I had a thought Tuesday night as I was watching Vince Staples do his thang at The El Rey Theater for day 24 of Red Bull’s, 30 Days in L.A.– right now might be the most exciting time in hip hop since the 90’s. The underground is exploding with talent and style. MC’s are pushing the lyrical envelope and producers are bangin out beats that are generating kinetic enthusiasm from the West coast to the East. The old beefs have been replaced with a collaborative spirit and respect and the result is fucking epic.
Long Beach’s Vince Staples is a perfect example of what I’m talking about. Staples had no long term plans to ascend hip hop mountain but folks like Earl Sweatshirt and Mac Miller believed in his skills and encouraged him enough to get in the studio. 2 mix tapes, 1 EP and his first LP, Summertime ’06 later, he is one of the most talked about up and coming rappers in the country. And for good reason. If you’ve seen Vince Staples live you know that it’s common for his DJ, Westside Ty to cut the beat, sometimes for an entire verse, as Vince Staples kicks it A capella. His meter is spot on. When the beat drops again, he is right on with the track, without missing a beat. His crowd interaction has more depth than a simple request to “let me hear you, L.A.”.
Vince opened with the track “Lift Me Up” off Summertime 06 and the crowd packed in tighter together than I’ve ever seen a crowd at El Rey. The back section of El Rey had people sparsely peppered in but up front, people were squeezing close to the stage. It made the venue look half empty and Staples made mention.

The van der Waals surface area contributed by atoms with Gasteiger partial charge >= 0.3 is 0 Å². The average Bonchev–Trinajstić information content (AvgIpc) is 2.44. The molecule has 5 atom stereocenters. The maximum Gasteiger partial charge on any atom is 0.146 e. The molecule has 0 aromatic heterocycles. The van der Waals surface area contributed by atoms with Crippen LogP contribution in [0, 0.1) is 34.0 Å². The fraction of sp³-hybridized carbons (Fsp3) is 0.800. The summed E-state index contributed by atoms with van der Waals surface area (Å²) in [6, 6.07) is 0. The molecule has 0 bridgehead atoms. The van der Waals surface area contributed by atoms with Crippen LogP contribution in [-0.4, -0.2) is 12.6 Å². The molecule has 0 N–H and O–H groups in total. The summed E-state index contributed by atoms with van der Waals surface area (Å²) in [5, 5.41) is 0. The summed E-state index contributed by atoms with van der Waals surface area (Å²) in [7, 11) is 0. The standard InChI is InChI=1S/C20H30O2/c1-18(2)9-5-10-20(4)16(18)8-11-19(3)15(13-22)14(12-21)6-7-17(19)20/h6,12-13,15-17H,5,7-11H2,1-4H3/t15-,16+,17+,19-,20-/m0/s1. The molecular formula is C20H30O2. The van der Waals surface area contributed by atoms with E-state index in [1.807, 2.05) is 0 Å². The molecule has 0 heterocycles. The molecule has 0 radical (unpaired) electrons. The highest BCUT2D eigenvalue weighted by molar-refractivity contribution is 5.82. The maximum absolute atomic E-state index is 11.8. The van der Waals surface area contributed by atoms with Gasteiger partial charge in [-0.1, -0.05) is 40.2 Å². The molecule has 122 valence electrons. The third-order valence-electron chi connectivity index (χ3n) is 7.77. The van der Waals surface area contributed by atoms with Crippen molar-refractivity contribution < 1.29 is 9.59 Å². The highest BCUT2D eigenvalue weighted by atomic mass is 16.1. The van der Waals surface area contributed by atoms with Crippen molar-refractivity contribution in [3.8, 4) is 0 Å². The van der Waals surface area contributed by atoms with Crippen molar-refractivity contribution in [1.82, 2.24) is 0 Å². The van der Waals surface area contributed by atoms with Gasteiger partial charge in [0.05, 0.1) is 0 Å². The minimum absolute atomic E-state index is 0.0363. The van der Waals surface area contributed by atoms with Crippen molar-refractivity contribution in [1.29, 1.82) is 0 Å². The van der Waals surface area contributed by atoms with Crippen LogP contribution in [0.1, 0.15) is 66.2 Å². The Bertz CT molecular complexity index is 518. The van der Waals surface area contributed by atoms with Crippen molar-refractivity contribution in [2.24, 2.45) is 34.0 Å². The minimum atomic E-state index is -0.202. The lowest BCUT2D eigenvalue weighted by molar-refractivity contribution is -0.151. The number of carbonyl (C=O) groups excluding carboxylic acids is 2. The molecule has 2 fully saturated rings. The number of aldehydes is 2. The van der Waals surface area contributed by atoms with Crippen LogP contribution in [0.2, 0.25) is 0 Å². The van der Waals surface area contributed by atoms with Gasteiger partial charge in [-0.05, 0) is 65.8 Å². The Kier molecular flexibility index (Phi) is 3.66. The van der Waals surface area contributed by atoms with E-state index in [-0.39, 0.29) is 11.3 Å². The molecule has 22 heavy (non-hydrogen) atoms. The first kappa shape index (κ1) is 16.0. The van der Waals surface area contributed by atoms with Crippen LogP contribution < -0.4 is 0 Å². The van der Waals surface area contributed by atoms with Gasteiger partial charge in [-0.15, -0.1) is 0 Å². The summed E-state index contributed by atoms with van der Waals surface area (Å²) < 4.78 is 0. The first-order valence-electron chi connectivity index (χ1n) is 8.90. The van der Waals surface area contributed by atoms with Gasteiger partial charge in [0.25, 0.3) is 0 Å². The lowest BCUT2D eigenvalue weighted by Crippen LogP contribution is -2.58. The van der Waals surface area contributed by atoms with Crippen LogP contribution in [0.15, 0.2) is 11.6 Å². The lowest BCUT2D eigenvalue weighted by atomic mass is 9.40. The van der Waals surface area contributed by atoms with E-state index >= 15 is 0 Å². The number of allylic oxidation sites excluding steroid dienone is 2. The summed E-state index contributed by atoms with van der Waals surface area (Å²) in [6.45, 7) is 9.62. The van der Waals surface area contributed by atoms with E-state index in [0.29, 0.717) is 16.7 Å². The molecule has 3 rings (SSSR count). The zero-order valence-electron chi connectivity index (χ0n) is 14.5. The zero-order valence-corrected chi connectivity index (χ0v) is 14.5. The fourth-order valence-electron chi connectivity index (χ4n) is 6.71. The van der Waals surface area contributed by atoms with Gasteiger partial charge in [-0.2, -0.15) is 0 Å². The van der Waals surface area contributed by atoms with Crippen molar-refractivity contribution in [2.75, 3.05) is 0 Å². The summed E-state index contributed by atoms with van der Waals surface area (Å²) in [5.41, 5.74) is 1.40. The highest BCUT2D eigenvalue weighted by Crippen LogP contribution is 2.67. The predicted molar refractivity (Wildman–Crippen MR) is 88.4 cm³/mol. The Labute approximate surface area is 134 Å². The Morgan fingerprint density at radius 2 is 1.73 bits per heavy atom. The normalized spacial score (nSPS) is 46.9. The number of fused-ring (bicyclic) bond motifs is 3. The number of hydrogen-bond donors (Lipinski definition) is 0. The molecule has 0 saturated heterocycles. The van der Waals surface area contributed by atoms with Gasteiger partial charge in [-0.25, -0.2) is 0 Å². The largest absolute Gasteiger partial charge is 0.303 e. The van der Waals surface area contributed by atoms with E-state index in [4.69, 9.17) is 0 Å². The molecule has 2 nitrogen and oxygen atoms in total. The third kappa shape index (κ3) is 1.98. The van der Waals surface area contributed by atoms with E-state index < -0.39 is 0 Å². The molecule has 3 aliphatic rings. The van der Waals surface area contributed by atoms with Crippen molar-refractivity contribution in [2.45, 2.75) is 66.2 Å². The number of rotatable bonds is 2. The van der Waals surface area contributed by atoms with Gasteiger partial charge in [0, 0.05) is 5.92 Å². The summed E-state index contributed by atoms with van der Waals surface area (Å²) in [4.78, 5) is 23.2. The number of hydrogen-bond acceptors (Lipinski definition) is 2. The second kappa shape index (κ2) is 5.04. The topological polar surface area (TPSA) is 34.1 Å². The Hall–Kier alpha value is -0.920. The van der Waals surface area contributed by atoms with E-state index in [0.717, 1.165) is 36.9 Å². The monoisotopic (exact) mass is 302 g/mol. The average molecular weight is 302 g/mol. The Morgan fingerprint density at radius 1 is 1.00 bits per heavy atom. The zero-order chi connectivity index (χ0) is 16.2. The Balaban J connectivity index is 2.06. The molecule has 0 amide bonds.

“They said this show sold out in a day but this shit don’t look sold out to me. Lot of niggas wanted to be here but couldn’t.”
It’s something I’ve also noticed with Red Bull shows in the past. I’m not sure if they undersell the shows on purpose or if people just don’t show up, un-phased by letting the $3 tickets go to waste. Afterall, Red Bull Sound Select markets these shows to their own database, which must be massive at this point. It always yields a crowd that seems a little off. I actually have a lot of respect for what Red Bull Sound Select is trying to achieve in music and have very little negative to say about them but sometimes, I think the audience at Red Bull shows are actually Red Bull employees.
“This crowd looks like the type of people that carry briefcases to work”, Staples continued.
But then, Vince broke out into “65 Hunnid” off of Hell Can Wait and everyone in the front part of the house started bouncing.
The digital screen that was in front of the decks had images of fire and flames, flickering in slow motion and I thought to myself, what an amazing time we live in for live music. How easy and somewhat inexpensive it has become to put on a visually epic live show.
But Vince Staples could rock the mic in any setting. His general vibe of misanthrope shines through at almost every opportunity. It’s hard to tell if he truly doesn’t give a fuck about any of it or if it’s just a part of a public persona. Either way, he’s got the world in the palm of his hand and it’s for all the right reasons.
I made it to El Rey in time to see one of the openers, Loaf Muzik, a hip hop collective from New York. Hip hop groups have always been where the real magic happens in hip hop. To me, rappers like Del, GZA, Acey Alone and even Tyler have done their best work in a group of other highly skilled artists. Where the friendly but competitive spirit is a motivation for all involved to bring their A game- to push each other to greater heights. Loaf Muzik had a ton of energy and their beats had more of a 90’s, deconstructed, sample based feel to them. There aren’t that many Red Bull Sound Select artists that really stand out to me. Most of the ones that do are in the Rap genre and Loaf Muzik definitely got my attention. Their live show is tight and even though most of their audience prodding yielded little energy from the jaded audience, it didn’t seem to affect their output on stage.
Words: Danny Baraz
Photos: Marv Watson for the Red Bull Content Pool